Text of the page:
Technology & Science

Japan's space sail generating energy

Japan's space sail has been successfully deployed and has started generating power, the country's main space agency says.

Japan's space sail was successfully deployed 770 kilometres above the earth and has started producing power, the country's main space agency said Friday.

The Japan Aerospace Exploration Agency said Ikaros — a 200-metre-square solar kite — was unfurled on Thursday and began using photons from the sun to produce energy.

"We have confirmed that it was successfully expanded and was generating power through its thin film solar cells," JAXA said in a press release. "We will measure and observe the power generation status of the thin film solar cells, accelerate the satellite by photon pressure, and verify the orbit control through that acceleration."

The Japanese experiment is designed to prove whether fabrics made from tiny solar cells can generate motion in space. Such a power source could assist in energy-generation in certain types of space missions.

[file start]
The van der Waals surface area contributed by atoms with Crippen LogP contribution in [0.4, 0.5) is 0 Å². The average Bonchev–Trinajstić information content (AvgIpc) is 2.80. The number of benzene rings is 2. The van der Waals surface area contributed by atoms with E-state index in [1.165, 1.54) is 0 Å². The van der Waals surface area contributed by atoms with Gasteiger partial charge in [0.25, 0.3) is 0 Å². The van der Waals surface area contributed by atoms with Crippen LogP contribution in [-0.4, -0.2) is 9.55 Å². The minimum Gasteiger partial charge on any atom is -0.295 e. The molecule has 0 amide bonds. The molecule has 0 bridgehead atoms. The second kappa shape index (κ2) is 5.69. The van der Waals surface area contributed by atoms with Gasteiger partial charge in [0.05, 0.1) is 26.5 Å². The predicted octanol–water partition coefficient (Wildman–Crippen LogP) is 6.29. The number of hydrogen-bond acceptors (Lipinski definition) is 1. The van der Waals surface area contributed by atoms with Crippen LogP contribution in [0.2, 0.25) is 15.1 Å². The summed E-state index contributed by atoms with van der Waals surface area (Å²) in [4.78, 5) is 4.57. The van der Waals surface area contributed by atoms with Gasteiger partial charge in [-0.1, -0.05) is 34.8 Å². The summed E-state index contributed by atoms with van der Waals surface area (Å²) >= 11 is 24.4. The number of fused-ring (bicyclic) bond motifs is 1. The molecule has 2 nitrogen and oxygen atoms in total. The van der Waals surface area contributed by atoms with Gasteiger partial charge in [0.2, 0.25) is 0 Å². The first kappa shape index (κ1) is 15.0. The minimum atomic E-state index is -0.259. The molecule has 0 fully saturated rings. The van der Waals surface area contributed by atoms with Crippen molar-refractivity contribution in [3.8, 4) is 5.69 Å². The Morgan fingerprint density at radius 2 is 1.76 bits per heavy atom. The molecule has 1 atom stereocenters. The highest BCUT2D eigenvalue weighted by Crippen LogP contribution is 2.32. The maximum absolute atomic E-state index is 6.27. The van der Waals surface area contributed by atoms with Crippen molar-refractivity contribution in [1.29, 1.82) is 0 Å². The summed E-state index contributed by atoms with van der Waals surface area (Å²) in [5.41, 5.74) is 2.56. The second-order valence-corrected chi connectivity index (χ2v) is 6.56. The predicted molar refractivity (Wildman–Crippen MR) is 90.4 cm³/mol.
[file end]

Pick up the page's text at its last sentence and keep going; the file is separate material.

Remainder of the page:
The scientific theory underlying the technology is that photons — particles of light — hitting a highly reflective surface will exert pressure on the sail. Although the pressure is tiny, it is constant, scientists said, eventually resulting in movement.

A winner

JAXA is betting that the pressure will build up in sufficient quantities to be able to pull a small disk-shaped spacecraft which is already attached to the space kite.

Supporters, however, are already calling Japan's deployment of the sail a victory.

"They haven't demonstrated actual solar sailing yet — that's still to come, and may be weeks in the future — but with today's announcement they've achieved their stated minimum success goals for the mission, so it's definitely time to celebrate," said Emily Lakdawalla, writing on the website of The Planetary Society, an organization that advocates space exploration.